Immunological recovery and antiretroviral therapy in HIV-1 infection

Lancet Infect Dis. 2006 May;6(5):280-7. doi: 10.1016/S1473-3099(06)70463-7.


Potent antiretroviral therapy has dramatically improved the prognosis of patients infected with HIV-1. Primary and secondary prophylaxis against Pneumocystis carinii, Mycobacterium avium, cytomegalovirus, and other pathogens can be discontinued safely once CD4 cell counts have increased beyond pathogen-specific thresholds. Approximately one-third of individuals receiving antiretroviral therapy will not reach CD4 cell counts above 500 cells per muL after 5 years despite continuous suppression of plasma HIV-1 RNA. Whether this failure represents a risk factor for the long-term incidence of opportunistic diseases--eg, tuberculosis or malignancies--remains uncertain. We describe the time course of CD4 cell concentrations in patients whose plasma HIV-1 RNA is durably suppressed by antiretroviral therapy, in patients with incomplete suppression of plasma HIV-1 RNA, and during treatment interruptions. In addition, immune reconstitution disease, an inflammatory syndrome associated with immunological recovery occurring days to weeks after the start of antiretroviral therapy, is briefly described.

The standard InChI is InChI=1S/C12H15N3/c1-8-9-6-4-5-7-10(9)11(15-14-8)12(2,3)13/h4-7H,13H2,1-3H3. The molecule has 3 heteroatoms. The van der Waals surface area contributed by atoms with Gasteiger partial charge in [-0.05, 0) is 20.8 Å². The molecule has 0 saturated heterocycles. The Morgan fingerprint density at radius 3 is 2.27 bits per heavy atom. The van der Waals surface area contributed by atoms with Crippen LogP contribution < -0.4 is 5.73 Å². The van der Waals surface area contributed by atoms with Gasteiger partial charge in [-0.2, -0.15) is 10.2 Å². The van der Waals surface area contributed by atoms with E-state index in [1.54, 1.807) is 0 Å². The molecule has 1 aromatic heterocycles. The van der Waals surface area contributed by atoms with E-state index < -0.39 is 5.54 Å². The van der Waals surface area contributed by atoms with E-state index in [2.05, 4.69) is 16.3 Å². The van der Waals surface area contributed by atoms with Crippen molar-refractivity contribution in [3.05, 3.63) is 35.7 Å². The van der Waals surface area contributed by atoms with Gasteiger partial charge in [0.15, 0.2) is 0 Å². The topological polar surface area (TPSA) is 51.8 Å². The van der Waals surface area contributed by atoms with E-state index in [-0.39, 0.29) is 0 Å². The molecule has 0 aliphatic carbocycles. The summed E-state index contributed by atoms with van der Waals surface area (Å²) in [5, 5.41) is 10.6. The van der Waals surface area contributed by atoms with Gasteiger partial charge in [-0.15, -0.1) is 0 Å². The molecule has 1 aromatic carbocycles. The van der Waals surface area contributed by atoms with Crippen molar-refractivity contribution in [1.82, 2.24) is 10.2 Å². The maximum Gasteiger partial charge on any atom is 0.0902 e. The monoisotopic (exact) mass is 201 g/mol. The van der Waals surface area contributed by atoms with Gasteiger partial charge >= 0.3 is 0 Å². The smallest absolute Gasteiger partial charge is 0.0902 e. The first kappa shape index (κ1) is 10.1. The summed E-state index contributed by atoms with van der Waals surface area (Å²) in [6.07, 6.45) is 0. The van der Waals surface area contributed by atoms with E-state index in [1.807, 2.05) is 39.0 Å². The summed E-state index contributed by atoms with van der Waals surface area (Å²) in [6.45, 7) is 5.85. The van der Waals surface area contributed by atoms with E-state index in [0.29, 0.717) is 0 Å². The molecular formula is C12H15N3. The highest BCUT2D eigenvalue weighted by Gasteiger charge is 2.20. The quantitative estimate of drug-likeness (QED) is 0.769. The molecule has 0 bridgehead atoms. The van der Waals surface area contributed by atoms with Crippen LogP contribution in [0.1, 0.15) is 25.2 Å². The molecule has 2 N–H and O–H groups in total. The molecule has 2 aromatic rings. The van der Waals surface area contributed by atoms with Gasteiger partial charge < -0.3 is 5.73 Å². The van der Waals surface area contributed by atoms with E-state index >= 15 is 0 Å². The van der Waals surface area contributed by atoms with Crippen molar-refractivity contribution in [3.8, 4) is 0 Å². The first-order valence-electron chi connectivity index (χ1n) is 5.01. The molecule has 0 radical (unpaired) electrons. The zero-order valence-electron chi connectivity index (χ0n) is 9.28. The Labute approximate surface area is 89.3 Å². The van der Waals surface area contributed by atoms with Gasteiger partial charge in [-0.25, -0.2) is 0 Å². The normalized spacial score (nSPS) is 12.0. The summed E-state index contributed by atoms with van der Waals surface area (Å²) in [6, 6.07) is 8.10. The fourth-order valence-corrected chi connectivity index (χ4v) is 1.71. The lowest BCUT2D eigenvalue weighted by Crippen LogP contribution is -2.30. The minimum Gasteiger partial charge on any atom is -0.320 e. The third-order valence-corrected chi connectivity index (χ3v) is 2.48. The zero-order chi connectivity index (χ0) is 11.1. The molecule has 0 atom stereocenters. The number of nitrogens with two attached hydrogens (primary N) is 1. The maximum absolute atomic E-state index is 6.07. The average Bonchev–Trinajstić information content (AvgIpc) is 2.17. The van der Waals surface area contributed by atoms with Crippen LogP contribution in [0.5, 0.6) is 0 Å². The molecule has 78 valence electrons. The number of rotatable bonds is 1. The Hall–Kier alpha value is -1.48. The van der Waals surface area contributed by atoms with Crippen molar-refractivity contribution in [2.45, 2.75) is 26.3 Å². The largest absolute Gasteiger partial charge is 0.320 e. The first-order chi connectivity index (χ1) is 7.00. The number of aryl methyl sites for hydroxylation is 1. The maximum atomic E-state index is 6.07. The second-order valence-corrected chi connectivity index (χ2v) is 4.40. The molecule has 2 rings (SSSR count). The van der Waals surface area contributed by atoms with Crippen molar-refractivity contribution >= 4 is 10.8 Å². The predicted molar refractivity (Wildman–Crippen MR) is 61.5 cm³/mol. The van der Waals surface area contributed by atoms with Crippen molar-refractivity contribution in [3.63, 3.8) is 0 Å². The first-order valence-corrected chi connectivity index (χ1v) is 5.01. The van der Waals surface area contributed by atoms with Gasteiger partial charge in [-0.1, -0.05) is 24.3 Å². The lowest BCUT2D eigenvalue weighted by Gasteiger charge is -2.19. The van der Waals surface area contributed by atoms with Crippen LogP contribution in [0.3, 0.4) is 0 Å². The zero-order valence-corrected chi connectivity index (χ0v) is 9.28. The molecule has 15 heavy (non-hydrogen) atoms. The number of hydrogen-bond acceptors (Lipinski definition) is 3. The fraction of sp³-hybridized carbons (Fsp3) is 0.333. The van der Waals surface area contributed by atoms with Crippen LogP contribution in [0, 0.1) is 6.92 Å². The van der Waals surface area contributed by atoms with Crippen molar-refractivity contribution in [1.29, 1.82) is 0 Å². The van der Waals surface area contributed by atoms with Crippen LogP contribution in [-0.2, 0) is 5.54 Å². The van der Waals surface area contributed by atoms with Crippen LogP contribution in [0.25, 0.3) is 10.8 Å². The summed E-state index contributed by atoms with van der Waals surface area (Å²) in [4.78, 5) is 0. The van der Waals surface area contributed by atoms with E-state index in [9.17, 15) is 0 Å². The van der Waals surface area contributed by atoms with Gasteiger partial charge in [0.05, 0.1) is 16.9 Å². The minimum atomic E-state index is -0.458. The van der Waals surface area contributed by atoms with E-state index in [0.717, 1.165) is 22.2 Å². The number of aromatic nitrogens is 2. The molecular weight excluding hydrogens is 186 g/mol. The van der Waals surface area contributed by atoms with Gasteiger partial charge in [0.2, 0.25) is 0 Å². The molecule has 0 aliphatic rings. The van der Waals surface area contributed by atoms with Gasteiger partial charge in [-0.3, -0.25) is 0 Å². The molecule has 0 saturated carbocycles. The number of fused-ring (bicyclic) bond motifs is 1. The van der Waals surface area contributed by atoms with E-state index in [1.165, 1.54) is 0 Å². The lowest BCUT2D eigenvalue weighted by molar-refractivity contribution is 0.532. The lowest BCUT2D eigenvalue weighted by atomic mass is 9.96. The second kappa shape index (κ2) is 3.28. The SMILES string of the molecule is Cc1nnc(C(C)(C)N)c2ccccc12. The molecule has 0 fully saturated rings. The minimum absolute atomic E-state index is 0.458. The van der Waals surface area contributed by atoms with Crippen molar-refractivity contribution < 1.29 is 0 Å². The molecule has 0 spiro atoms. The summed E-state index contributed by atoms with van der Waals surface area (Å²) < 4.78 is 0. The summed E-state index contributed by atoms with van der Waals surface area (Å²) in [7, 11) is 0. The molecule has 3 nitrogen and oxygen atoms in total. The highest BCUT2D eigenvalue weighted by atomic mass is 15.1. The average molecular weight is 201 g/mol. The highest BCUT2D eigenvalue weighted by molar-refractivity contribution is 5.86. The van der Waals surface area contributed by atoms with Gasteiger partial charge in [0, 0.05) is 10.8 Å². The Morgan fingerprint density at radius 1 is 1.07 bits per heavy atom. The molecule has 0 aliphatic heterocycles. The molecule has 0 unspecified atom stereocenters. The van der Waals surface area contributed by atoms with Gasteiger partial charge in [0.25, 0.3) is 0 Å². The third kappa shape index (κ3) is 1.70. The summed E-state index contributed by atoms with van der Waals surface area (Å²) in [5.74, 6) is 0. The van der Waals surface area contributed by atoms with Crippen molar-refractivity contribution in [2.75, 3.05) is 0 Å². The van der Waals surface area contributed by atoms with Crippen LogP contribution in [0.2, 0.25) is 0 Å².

Publication types

  • Research Support, Non-U.S. Gov't
  • Review

MeSH terms

  • Anti-Retroviral Agents / therapeutic use*
  • CD4 Lymphocyte Count
  • CD4-Positive T-Lymphocytes / immunology*
  • HIV Infections / drug therapy*
  • HIV Infections / immunology*
  • HIV-1* / drug effects
  • HIV-1* / genetics
  • Humans
  • RNA, Viral / blood
  • Recovery of Function
  • Viral Load


  • Anti-Retroviral Agents
  • RNA, Viral